Organizations take the previous ranked list and start to figure out how to mitigate the threats from the greatest to the least. At some point in the list, the organization can decide that risks below this level are not worth addressing, either because there is little likelihood of that threat getting exploited, or if there are too many greater threats to manage immediately to fit the low threats into the work plan.

Risk Reporting and Monitoring

The RMF requires that organizations maintain a list of known risks and monitor known risks for compliance with the policies. Statistics on data breaches indicate that many companies still do not report all of the successful attacks they are exposed to, which could impact their peers.

Risk Governance

Finally, all of the steps above should be codified into a risk governance system.

The 6 Risk Management Framework (RMF) Steps

list of the risk management framework steps

At the broadest level, RMF requires companies to identify which system and data risks they are exposed to and implement reasonable measures to mitigate them. The RMF breaks down these objectives into six interconnected but separate stages.

1. Categorize Information Systems

  • Use NIST standards to categorize information and systems so you can provide an accurate risk assessment of those systems.
  • NIST tells you what kinds of systems and information you should include.
  • And what level of security you need to implement based on the categorization.

References: FIPS Publication 199, Standards for Security Categorization of Federal Information and Information Systems; Special Publication 800-60 Rev. 1 (Volume 1, Volume 2), Guide for Mapping Types of Information and Information Systems to Security Categorie

2. Select Security Controls

Select the appropriate security controls from the NIST publication 800-53 to “facilitate a more consistent, comparable, and repeatable approach for selecting and specifying security controls for systems.”

References: Special Publication 800-53 Security and Privacy Controls for Federal Information Systems and Organizations ed. note the updated version of 800-53 goes into effect on September 23, 2021. Stay tuned for details.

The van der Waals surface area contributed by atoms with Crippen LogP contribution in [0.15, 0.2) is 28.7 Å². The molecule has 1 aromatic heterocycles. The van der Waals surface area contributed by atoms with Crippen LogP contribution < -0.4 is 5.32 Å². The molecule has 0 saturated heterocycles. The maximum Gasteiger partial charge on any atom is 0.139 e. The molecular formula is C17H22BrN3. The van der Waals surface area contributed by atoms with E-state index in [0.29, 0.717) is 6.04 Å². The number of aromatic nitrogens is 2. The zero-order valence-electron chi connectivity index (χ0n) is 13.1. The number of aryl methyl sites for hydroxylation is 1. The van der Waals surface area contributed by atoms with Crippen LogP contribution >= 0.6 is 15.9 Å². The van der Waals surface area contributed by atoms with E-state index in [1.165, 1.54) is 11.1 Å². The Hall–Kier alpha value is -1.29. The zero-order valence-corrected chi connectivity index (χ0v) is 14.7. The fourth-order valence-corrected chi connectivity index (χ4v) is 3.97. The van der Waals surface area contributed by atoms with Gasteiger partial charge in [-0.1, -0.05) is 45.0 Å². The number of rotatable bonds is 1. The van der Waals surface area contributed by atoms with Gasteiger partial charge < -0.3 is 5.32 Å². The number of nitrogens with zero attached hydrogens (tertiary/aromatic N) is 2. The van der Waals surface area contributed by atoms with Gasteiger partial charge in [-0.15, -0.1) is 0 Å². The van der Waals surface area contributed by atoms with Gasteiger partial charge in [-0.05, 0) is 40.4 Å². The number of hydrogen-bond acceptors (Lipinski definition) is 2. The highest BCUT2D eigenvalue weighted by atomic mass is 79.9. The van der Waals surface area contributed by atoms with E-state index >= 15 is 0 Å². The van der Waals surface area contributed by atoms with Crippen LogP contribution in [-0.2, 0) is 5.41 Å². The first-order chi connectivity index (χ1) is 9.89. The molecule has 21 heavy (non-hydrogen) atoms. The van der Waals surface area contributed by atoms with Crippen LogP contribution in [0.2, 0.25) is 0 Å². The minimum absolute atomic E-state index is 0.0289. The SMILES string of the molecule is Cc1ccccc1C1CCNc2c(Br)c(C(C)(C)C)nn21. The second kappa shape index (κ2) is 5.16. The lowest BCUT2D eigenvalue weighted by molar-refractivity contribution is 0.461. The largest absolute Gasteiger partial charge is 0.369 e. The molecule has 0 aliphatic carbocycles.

3. Implement Security Controls

Put the controls you selected in the previous step in place and document all the processes and procedures you need to maintain their operation.

References: Multiple publications provide best practices to implement security controls. Check out this page to search for them.

4. Assess Security Controls

Make sure the security controls you implemented are working the way they need to so you can limit the risks to your operation and data.

5. Authorize Information Systems

Are the security controls working correctly to reduce the risk to the organization? Then that control on that system is authorized! Congrats!

References: Special Publication 800-37 Rev. 2 Risk Management Framework for Information Systems and Organizations: A System Life Cycle Approach for Security and Privacy

6. Monitor Security Controls

Continuously monitor and assess the security controls for effectiveness and make changes during operation to ensure those systems’ efficacy. Document any changes, conduct regular impact analysis, and report security controls’ status to your designated officials.

References: Special Publication 800-37 Rev. 2 Risk Management Framework for Information Systems and Organizations: A System Life Cycle Approach for Security and Privacy

How Can An Effective Risk Management Framework Benefit A Business?

Though the RMF is a requirement for businesses working with the US Government, implementing an effective risk management system can benefit any companies. The ultimate goal of working toward RMF compliance is the creation of a data and asset governance system that will provide full-spectrum protection against all the cyber risks you face.

More specifically, developing a practical risk management framework will provide a company with several specific benefits:

Asset Protection

An effective risk management framework will prioritize understanding the risks that your business faces to take the necessary steps to protect your assets and your business. This means that a comprehensive risk management framework will help you protect your data and your assets.